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Integrity checks for Police

Integrity checks for Police

18 Sep 2023

One of the key reasons why Sri Lanka is in the crisis situation we find ourselves in, is the lack of rule of law. Sri Lanka has had a systematic failure to enforce the laws which govern the land for decades. As such, lawlessness, crime and corruption rains. One of the key issues which has been a part of the problem is the lack of integrity and professionalism in the law enforcement agencies. Today, many have little or no respect for the Police. The Police Department is widely believed to be ineffective, and a haven for crooks, and politicised cops, that often use the law as they please. As unpalatable as it may be, that is the widely held public perception. Over the last two weeks, there have been reports of Policemen attempting to help high profile narco-crime suspects to flee remand, and others being arrested for pawning jewellery which was held in court evidence storage. Over the last five years, multiple reports surfaced of police collusion in crime, and an arrest reported of fifteen police officers of the Police Narcotics Bureau (PNB) and the Special Task Force (STF) for running a drug trafficking.

In many countries, Governments perform integrity checks on key state officials, prime amongst them, law enforcement officials. Integrity tests are often simulated events that place a police officer unwittingly in a monitored situation with an opportunity for unethical decision making. Many countries such as the United Kingdom, The United States, New Zealand, Canada and Australia use integrity tests, as they are useful means to prevent and detect police corruption. Integrity testing in policing can be traced back to the 1970-1972 Knapp Commission Inquiry (KPMG) in New York City, USA. With aims of reducing corruption within the New York Police Department (NYPD), the Commission suggested the use of “sting operations”, (the use of undercover officers), to simulate corruption opportunities for officers suspected of unethical behaviour. Since then, integrity testing for law enforcement has become a crucial internal control mechanism for police departments around the world. In 2011, the Association of Chief Police Officers (ACPO) in the UK, invited Transparency International UK (TI UK) to commission an external review of a report written by ACPO itself entitled “Managing Police Integrity: ACPO Approach 2011”. Such are the lengths, democratic countries go to ensure the integrity of their law enforcement apparatus. There are similar integrity testing mechanisms for the Judiciary, the state sector, military and national security apparatus, in many countries.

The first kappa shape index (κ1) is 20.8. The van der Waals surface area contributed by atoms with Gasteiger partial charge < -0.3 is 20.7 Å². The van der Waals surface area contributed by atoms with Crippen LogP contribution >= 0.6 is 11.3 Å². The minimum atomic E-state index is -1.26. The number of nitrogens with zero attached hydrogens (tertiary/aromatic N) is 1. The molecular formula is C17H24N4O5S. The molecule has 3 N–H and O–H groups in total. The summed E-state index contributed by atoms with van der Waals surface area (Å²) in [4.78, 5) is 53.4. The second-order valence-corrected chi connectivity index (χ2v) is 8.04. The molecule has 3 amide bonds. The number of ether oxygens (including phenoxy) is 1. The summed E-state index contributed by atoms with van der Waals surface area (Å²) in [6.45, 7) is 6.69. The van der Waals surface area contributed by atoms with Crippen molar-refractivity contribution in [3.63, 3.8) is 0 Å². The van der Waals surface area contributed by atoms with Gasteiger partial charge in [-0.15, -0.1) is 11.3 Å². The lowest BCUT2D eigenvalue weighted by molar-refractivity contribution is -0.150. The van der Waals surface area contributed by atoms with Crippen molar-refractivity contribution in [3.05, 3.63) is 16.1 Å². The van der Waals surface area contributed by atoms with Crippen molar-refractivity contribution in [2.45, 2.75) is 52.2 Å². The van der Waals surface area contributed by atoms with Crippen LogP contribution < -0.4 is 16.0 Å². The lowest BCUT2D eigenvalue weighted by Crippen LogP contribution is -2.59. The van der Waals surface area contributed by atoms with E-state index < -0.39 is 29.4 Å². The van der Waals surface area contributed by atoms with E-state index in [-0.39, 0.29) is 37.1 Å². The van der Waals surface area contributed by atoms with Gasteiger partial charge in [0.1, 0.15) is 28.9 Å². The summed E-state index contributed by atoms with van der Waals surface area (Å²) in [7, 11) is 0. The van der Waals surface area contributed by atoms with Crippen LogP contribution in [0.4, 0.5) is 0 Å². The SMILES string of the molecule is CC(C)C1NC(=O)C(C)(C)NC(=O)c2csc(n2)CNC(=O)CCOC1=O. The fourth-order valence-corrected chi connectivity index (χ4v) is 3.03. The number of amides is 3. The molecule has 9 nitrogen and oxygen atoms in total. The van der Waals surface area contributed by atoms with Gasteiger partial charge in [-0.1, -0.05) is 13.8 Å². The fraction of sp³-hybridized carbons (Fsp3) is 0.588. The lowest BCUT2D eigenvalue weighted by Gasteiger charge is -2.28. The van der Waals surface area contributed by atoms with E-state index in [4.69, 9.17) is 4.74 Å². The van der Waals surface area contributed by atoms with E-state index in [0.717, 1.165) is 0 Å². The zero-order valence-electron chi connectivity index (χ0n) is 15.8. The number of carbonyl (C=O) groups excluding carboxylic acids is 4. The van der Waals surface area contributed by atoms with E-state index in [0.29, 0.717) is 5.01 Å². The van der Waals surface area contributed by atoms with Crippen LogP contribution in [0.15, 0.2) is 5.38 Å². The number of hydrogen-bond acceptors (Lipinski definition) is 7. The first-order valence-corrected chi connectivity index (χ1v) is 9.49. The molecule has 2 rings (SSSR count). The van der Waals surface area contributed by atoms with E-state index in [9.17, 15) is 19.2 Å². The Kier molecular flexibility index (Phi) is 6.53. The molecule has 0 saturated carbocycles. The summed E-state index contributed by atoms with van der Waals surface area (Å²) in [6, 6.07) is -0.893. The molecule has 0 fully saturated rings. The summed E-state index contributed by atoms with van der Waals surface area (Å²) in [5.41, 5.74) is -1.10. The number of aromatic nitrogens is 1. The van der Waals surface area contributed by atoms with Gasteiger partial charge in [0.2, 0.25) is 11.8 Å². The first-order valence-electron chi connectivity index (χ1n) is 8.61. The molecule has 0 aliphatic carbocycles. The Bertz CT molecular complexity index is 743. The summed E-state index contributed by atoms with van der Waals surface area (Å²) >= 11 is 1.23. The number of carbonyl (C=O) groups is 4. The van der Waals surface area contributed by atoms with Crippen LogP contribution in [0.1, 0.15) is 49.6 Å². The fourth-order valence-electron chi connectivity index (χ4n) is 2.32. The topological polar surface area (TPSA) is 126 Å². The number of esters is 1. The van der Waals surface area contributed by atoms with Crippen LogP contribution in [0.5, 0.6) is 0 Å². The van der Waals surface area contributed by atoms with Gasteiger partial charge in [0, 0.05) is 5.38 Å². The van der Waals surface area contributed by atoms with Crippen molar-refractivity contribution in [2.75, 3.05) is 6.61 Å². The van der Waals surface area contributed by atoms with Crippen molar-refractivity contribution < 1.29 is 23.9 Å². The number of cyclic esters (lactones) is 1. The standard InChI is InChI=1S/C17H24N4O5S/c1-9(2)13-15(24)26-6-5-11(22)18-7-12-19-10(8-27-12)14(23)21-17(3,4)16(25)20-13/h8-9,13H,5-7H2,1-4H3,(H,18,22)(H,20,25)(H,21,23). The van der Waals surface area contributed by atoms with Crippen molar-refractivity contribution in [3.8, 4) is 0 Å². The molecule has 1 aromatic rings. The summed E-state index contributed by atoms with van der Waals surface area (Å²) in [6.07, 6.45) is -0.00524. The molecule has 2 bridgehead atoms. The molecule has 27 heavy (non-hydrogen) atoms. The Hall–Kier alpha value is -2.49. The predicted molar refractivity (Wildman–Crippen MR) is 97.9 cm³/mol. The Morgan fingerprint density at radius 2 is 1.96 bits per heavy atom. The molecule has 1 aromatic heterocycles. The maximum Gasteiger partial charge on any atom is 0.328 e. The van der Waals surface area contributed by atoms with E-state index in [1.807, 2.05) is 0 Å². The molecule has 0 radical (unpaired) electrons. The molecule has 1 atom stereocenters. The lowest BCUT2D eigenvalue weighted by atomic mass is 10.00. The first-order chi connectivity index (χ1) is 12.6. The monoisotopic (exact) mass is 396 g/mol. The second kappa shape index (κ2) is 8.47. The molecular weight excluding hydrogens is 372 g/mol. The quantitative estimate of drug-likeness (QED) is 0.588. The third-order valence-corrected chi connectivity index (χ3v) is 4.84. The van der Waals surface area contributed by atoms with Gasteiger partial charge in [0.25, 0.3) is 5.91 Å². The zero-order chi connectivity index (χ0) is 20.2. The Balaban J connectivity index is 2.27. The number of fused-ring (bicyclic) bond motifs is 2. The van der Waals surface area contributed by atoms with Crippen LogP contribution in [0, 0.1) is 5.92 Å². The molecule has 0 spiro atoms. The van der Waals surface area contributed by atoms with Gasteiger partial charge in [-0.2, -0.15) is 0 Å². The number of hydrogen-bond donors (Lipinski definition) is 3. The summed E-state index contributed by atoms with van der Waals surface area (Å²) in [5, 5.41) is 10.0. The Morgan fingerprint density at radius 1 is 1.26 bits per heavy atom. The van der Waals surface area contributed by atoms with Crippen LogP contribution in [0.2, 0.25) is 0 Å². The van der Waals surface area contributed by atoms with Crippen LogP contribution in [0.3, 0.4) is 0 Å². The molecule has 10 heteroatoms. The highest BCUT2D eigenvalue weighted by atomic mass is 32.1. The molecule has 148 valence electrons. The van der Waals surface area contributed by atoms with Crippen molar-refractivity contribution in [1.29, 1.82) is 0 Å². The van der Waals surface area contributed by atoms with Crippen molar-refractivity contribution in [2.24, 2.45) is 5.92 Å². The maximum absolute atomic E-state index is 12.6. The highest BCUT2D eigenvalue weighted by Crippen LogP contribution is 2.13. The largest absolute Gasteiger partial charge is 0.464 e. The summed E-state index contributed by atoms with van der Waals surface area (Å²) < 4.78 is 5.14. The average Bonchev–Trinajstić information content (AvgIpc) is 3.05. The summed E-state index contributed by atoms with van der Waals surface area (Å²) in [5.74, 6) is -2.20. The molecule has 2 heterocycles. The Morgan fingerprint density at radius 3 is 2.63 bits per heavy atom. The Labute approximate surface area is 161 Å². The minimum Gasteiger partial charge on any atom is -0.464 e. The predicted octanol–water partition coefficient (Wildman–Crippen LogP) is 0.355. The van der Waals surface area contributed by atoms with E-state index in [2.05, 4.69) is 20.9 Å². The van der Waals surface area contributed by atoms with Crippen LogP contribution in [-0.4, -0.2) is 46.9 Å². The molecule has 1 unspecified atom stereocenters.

Integrity testing is not only about preventing crime and corruption, but also upholding professional conduct, and values of the institution. Many women and girls in Sri Lanka are often reluctant to report a crime or concern to the police, fearing how they will be treated, judged and ostracised. Within the police service, like in many other branches of the state sector, bullying, abuse – both mental, physical, and sexual,  are well-known to the leadership, but ignored. Is it not high time for there to be a robust enforcement of codes of conduct, at least the ones that are already in place, if not new ones?

What are the, if any, testing that are conducted by local authorities, Sri Lankans should ask. Perhaps demand. The taxpayer has a right to question the State about the services they provide. And the State, over decades, has been failing in delivering law and order, with the very same officers who are tasked with crime prevention, mitigation and solving, ending up being perpetrators of crime. What’s more, they often get off the hook. We have all watched, unsurprised, on how lethargically the Police Commission and the Ministry of Law and Order, (or at times the Ministry of Defence, when the Police is under their purview) move on matters of integrity and professional conduct.

If Sri Lankans want a change, idling and waiting for the IMF or some foreign entity to deliver it, will not work. Change has to start from the community. We must first stop by, trying to buy our way out of a traffic ticket, and shun corruption. The public must begin to raise our voice about the integrity of all public services, and our policy makers. If we keep turning a blind eye to the elephant in the room, what will it say about our integrity?

 

 



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